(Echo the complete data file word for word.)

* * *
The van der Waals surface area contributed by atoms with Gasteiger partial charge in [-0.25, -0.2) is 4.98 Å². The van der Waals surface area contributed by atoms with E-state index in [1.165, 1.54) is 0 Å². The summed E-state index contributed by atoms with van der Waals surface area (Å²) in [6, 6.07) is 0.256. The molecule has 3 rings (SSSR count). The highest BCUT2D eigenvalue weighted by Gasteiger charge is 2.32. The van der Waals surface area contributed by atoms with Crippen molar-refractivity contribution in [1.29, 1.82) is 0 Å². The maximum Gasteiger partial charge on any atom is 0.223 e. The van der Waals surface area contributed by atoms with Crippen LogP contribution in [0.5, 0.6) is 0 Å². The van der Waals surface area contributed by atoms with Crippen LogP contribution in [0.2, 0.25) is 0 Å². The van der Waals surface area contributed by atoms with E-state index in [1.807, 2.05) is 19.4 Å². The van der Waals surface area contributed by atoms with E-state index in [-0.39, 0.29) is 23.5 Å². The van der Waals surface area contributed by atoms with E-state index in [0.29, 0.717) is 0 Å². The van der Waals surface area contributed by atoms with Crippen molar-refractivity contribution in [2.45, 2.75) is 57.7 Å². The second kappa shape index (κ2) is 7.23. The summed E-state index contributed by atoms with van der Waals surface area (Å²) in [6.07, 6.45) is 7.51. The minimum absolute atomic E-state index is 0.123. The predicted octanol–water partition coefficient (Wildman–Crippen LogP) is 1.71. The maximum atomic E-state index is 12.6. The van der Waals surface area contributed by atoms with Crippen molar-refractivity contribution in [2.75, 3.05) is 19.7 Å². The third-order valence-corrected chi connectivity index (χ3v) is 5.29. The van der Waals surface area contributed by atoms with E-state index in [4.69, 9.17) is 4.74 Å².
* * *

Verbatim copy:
The van der Waals surface area contributed by atoms with Gasteiger partial charge in [-0.25, -0.2) is 4.98 Å². The van der Waals surface area contributed by atoms with E-state index in [1.165, 1.54) is 0 Å². The summed E-state index contributed by atoms with van der Waals surface area (Å²) in [6, 6.07) is 0.256. The molecule has 3 rings (SSSR count). The highest BCUT2D eigenvalue weighted by Gasteiger charge is 2.32. The van der Waals surface area contributed by atoms with Crippen molar-refractivity contribution in [1.29, 1.82) is 0 Å². The maximum Gasteiger partial charge on any atom is 0.223 e. The van der Waals surface area contributed by atoms with Crippen LogP contribution in [0.5, 0.6) is 0 Å². The van der Waals surface area contributed by atoms with Crippen LogP contribution in [0.2, 0.25) is 0 Å². The van der Waals surface area contributed by atoms with E-state index in [1.807, 2.05) is 19.4 Å². The van der Waals surface area contributed by atoms with E-state index in [-0.39, 0.29) is 23.5 Å². The van der Waals surface area contributed by atoms with E-state index in [0.29, 0.717) is 0 Å². The van der Waals surface area contributed by atoms with Crippen molar-refractivity contribution in [2.45, 2.75) is 57.7 Å². The second kappa shape index (κ2) is 7.23. The summed E-state index contributed by atoms with van der Waals surface area (Å²) in [6.07, 6.45) is 7.51. The minimum absolute atomic E-state index is 0.123. The predicted octanol–water partition coefficient (Wildman–Crippen LogP) is 1.71. The maximum atomic E-state index is 12.6. The van der Waals surface area contributed by atoms with Crippen molar-refractivity contribution in [2.75, 3.05) is 19.7 Å². The third-order valence-corrected chi connectivity index (χ3v) is 5.29. The van der Waals surface area contributed by atoms with E-state index in [4.69, 9.17) is 4.74 Å².